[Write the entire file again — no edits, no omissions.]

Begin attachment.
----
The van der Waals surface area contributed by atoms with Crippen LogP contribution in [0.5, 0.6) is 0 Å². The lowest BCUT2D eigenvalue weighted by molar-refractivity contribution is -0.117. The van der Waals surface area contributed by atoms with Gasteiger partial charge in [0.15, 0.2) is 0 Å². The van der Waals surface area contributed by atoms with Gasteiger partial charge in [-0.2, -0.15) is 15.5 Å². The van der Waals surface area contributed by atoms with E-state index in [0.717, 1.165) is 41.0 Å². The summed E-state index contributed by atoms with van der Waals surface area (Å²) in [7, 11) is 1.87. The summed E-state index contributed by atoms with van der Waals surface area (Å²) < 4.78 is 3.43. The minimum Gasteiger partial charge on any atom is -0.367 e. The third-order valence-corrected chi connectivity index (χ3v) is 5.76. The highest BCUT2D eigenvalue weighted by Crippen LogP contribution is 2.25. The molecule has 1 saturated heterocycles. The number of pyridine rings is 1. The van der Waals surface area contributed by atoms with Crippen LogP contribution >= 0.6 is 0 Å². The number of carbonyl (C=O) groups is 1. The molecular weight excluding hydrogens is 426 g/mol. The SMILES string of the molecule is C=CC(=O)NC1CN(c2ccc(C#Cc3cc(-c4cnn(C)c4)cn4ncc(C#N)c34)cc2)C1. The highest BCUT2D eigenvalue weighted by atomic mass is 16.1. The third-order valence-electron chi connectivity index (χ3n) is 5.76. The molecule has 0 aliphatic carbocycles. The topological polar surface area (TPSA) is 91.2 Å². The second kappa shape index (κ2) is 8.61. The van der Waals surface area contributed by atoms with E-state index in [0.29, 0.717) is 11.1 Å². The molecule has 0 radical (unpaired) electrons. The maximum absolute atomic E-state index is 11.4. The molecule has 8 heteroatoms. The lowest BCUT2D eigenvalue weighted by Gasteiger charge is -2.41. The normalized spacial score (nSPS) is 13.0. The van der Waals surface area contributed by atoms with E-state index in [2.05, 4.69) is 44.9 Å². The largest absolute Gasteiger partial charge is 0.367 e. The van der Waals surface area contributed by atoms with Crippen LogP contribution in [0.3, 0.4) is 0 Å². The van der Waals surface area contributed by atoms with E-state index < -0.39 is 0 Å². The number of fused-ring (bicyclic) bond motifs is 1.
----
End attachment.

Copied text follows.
The van der Waals surface area contributed by atoms with Crippen LogP contribution in [0.5, 0.6) is 0 Å². The lowest BCUT2D eigenvalue weighted by molar-refractivity contribution is -0.117. The van der Waals surface area contributed by atoms with Gasteiger partial charge in [0.15, 0.2) is 0 Å². The van der Waals surface area contributed by atoms with Gasteiger partial charge in [-0.2, -0.15) is 15.5 Å². The van der Waals surface area contributed by atoms with E-state index in [0.717, 1.165) is 41.0 Å². The summed E-state index contributed by atoms with van der Waals surface area (Å²) in [7, 11) is 1.87. The summed E-state index contributed by atoms with van der Waals surface area (Å²) < 4.78 is 3.43. The minimum Gasteiger partial charge on any atom is -0.367 e. The third-order valence-corrected chi connectivity index (χ3v) is 5.76. The highest BCUT2D eigenvalue weighted by Crippen LogP contribution is 2.25. The molecule has 1 saturated heterocycles. The number of pyridine rings is 1. The van der Waals surface area contributed by atoms with Crippen LogP contribution >= 0.6 is 0 Å². The number of carbonyl (C=O) groups is 1. The molecular weight excluding hydrogens is 426 g/mol. The SMILES string of the molecule is C=CC(=O)NC1CN(c2ccc(C#Cc3cc(-c4cnn(C)c4)cn4ncc(C#N)c34)cc2)C1. The highest BCUT2D eigenvalue weighted by atomic mass is 16.1. The third-order valence-electron chi connectivity index (χ3n) is 5.76. The molecule has 0 aliphatic carbocycles. The topological polar surface area (TPSA) is 91.2 Å². The second kappa shape index (κ2) is 8.61. The van der Waals surface area contributed by atoms with E-state index in [0.29, 0.717) is 11.1 Å². The molecule has 0 radical (unpaired) electrons. The maximum absolute atomic E-state index is 11.4. The molecule has 8 heteroatoms. The lowest BCUT2D eigenvalue weighted by Gasteiger charge is -2.41. The normalized spacial score (nSPS) is 13.0. The van der Waals surface area contributed by atoms with E-state index in [2.05, 4.69) is 44.9 Å². The largest absolute Gasteiger partial charge is 0.367 e. The van der Waals surface area contributed by atoms with Crippen LogP contribution in [0.3, 0.4) is 0 Å². The van der Waals surface area contributed by atoms with E-state index < -0.39 is 0 Å². The number of fused-ring (bicyclic) bond motifs is 1.